Ten Key Risks for Businesses in a Global Economy
The Dun & Bradstreet Global Risk Matrix ranks the biggest threats to business based on each risk scenario’s potential impact on companies, assigning a score to each risk. The scores from the top ten risks are used to calculate an overall Global Business Impact score.
Our latest Global Business Impact score highlights a deteriorating risk outlook for cross-border businesses. This reverses the improving trend seen in the previous two quarters, but – importantly – the score is still better than the long-term average.
Risks Increase for the First Time This Year
Dun & Bradstreet’s Global Business Impact (GBI) score for Q3 2017 recorded an increase from last quarter’s all-time low, climbing from 222 (out of a maximum of 1,000) in Q2 to 239, indicating a deterioration in the global business operating environment. But the Q3 score is a significant improvement on the position at end-2016, when it reached an almost-record high of 281; the Q3 outcome is also well below the long-term average of 249.4.
The latest score confirms our view that business conditions, although still feeling the after-effects of the global financial crisis, have been able to cope with uncertainty caused by the unexpectedly dramatic political events in 2016 – such as the UK’s vote to leave the EU and the election of Donald Trump as US president. However, risks associated with political and security concerns, and with US economic policy, have increased in Q3, pushing the score upwards.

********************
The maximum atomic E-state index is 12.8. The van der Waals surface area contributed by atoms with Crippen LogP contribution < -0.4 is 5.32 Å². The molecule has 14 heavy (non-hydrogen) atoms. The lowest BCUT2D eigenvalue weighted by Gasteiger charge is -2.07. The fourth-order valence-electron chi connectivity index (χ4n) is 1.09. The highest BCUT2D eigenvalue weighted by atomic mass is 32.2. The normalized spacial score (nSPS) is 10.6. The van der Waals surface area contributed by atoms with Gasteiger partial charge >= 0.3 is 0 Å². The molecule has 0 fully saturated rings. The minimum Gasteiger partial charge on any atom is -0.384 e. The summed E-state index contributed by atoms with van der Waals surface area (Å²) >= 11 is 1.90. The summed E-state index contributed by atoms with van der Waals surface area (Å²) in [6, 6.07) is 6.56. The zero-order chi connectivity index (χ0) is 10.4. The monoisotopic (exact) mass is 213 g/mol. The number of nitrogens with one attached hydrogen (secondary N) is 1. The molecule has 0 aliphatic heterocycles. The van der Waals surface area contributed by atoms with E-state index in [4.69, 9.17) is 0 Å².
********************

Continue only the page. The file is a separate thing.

Our top ten risks combine an assessment of: (i) the magnitude of the event’s probable effect on the global business operating environment, on a scale of 1 to 5 (where 1 is the smallest impact and 5 is the largest); and (ii) the likelihood of the event happening.
Five New Risks in the Global Top 10
The Q3 2017 GRM has five new entries: three are from North America, one from West and Central Europe, and one from Eastern Europe and Central Asia. This geographic spread shows that finance, procurement and supply chain teams across all business sectors face urgent and ever-evolving risks in an increasingly complex and globalised world. The five new-entry risks are: